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Hair restoration research explores multiple uses for embryonic-like protein-rich media


A naturally secreted, embryonic-like human cell conditioned media (hCCM) used as a follicle holding solution (FHS) holds promise for improving outcomes of hair transplantation surgery, according to clinical trial findings reported by Neil S. Sadick, M.D., at the 2011 annual meeting of the American Society for Dermatologic Surgery.

Key Points

The FHS is produced through growth of neonatal-derived fibroblasts, which are obtained from cell banks. The fibroblasts are grown in suspension cultures placed in closed bioreactors under low oxygen conditions that simulate the embryonic environment.

In this setting, the cells are induced to express numerous cell surface markers associated with follicular stem cells, and they also secrete numerous proteins and growth factors into the culture media, including Wnt7a, keratinocyte growth factor, vascular endothelial growth factor, noggin and follistatin, all of which have been shown to stimulate hair growth.

"The early experience from this clinical trial indicates use of the hCCM for holding the extracted grafts may have benefits for both improving the immediate cosmetic result after hair transplantation as well as the long-term outcome," he says.

Study details

At the ASDS meeting, Dr. Sadick presented preliminary outcomes from a prospective, split-side controlled clinical trial comparing outcomes of transplantation using grafts placed in the FHS or phosphate buffered saline (PBS). So far, 14 patients have been enrolled at three centers. Average soaking time for the grafts was 2.4 hours, and the average number of chubby grafts transplanted per recipient site was 1,005.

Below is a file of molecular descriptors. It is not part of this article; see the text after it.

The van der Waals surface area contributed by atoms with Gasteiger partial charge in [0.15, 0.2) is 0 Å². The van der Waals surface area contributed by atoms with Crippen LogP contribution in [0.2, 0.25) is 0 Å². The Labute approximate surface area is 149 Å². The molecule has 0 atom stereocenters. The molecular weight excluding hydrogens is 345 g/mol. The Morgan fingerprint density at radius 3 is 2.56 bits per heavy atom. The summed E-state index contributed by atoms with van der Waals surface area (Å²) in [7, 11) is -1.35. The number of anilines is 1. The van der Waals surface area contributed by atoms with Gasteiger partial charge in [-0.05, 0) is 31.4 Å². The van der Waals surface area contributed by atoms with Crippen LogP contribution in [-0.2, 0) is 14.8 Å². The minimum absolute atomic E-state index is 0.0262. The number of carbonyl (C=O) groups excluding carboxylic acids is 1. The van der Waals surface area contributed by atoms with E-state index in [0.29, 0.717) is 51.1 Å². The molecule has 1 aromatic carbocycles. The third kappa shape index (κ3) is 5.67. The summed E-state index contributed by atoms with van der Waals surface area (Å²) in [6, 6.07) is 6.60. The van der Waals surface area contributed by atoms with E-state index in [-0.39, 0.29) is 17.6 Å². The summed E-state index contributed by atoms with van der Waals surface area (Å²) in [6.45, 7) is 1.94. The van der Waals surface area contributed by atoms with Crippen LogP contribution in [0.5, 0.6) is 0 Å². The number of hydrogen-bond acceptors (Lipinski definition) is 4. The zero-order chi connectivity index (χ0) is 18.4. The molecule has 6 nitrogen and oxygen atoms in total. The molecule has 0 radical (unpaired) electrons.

Analyses from data collected at 12 weeks show that on average, 52 percent of hairs placed in PBS were lost to effluvium, whereas the shedding rate for the FHS transplants was only 15 percent. FHS soaking also appeared to be associated with improved post-transplant hair quality, Dr. Sadick says.

In vitro experiments and animal studies were undertaken initially for proof of concept. Excess human follicular units (HFUs) cultured in FHS showed increased viability and growth after 24 and 72 hours relative to controls cultured in phosphate buffered saline.

In addition, trichogenic human keratinocytes and fibroblasts maintained in culture with FHS remained viable and continued to grow for at least two months, while cells removed after four weeks for transplantation into mice resulted in the appearance of hair shafts and structures resembling hair follicles. FHS was also shown to stimulate hair growth in cultured chubby follicles.

Additional applications

Based on its content of biologically active factors and the preclinical study findings, the embryonic-like hCCM is also being investigated for other applications in the management of hair loss disorders. A more concentrated formulation of the hCCM, known as hair stimulating complex (HSC), is being studied as an intradermal injectable treatment for androgenetic alopecia in men, and a study of intradermal HSC in women with androgenetic alopecia will be launched soon. A clinical trial is also under way to investigate whether topical application of a gel containing FHS might improve healing of problematic donor sites in hair transplant patients, Dr. Sadick says.

"So far, results from studies evaluating FSC injection for treatment of male pattern baldness show that it is safe and promotes growth of viable hair follicles, and early results from topical application of the FHS to dehisced donor sites indicate the formulation may improve wound closure and reduce scarring," he says.

Disclosures: Dr. Sadick is on the medical advisory board for Histogen and holds corporate stock options.

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